Sam says you should read this
This blog was created with the BlogFile software, written by Samuel Levy.

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Teach a man to fish (and he'll die when he catches Fugu)

Let's talk about how we teach new people to program.

There is a saying which I see getting thrown around frequently in the mailing lists and user groups for programming languages. Everyone knows the saying, and I used the latter half of it as the title for this post.

"Give a man a fish, and you feed him for a day. Teach a man to fish, and you've fed him for life."

This is a common refrain when people ask for resources to learn to program. I see it for Python; I see it for PHP; I see it for JavaScript; I see it in almost every community I'm a part of. People say it meaning that new users should s…

Recruit this

I have a problem with recruiters. Shocking, I know. If you ask around developers, recruiters quite often seem to be right near the top of the list for "things which tech would be far better without".

If you're a recruiter reading this, then please don't skip straight to posting angry diatribes in the comment section - I'm happy to explain where my problem comes from, and maybe even how to fix it. If you're not a recruiter, but have run into some of the same problems, then maybe you might even want to confirm that I'm not alone here.

Let's start with a short anecdote. I was recently contacted b…

You don't need to know me

I was going to buy a book online today. A once-off purchase on a whim. I didn't buy it because the company selling it wanted to "get to know me". This isn't a very interesting story, I know, but a point will be made.

The company insisted that I had to create an account (although it already had my shipping details) to make the purchase. It was vital that I didn't miss out on the features of an account; so vital that I couldn't give them money until I had done it. The company insisted that it needed to know my name, and my phone number, and my address, and my date of birth.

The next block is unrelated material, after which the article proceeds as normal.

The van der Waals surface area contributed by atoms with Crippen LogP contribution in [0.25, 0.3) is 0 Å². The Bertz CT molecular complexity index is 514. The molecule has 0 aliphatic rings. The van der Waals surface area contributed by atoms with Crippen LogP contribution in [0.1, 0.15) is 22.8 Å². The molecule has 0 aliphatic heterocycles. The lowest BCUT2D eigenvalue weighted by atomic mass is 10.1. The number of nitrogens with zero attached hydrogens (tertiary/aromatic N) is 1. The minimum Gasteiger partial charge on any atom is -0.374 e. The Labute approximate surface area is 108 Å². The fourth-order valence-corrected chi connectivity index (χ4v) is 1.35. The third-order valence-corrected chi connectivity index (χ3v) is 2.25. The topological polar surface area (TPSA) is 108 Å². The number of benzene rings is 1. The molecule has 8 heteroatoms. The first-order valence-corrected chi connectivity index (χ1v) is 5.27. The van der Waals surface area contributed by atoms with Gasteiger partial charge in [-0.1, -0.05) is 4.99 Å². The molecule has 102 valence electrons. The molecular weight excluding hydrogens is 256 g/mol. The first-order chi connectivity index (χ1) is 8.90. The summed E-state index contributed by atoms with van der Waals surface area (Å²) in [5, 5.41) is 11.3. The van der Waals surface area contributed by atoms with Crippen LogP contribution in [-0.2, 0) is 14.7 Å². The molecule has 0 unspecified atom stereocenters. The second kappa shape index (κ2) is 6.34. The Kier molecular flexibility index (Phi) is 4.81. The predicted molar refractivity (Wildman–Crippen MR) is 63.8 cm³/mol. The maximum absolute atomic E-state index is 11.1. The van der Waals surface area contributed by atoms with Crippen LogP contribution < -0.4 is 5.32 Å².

So I walked away.

This …

When clients go right

There seems to be a trend among freelancers to complain loudly about the stupidity of their worst clients. It occasionally makes for amusing reading, but in principal, I don't think that's it's professional to do so. Even anonymous clients who, while not being named, still get shamed, deserve better. If you're doing this, and expecting to be treated like a professional, you should probably stop; as I have mentioned before, if the client relationship breaks down, then you are probably not communicating properly.

I generally try not to talk about my specific clients at all on this blog, not beca…

PHP is the right tool for the job (for all the wrong reasons)

Which job? Well... most of them. At least, a very, very large number of them.

When people complain about PHP being a horrible language, not fit for human consumption, they will often talk about how the features of their favourite language are far more refined; have been designed with elegance in mind; are consistent and secure. And you know what? They're right.

But PHP is still a better tool.

When people write very long blog posts about the horror that is PHP, which lead to double-clawed hammers being created, then they're right.

But that double-clawed PHP hammer is still a better tool.

And it should…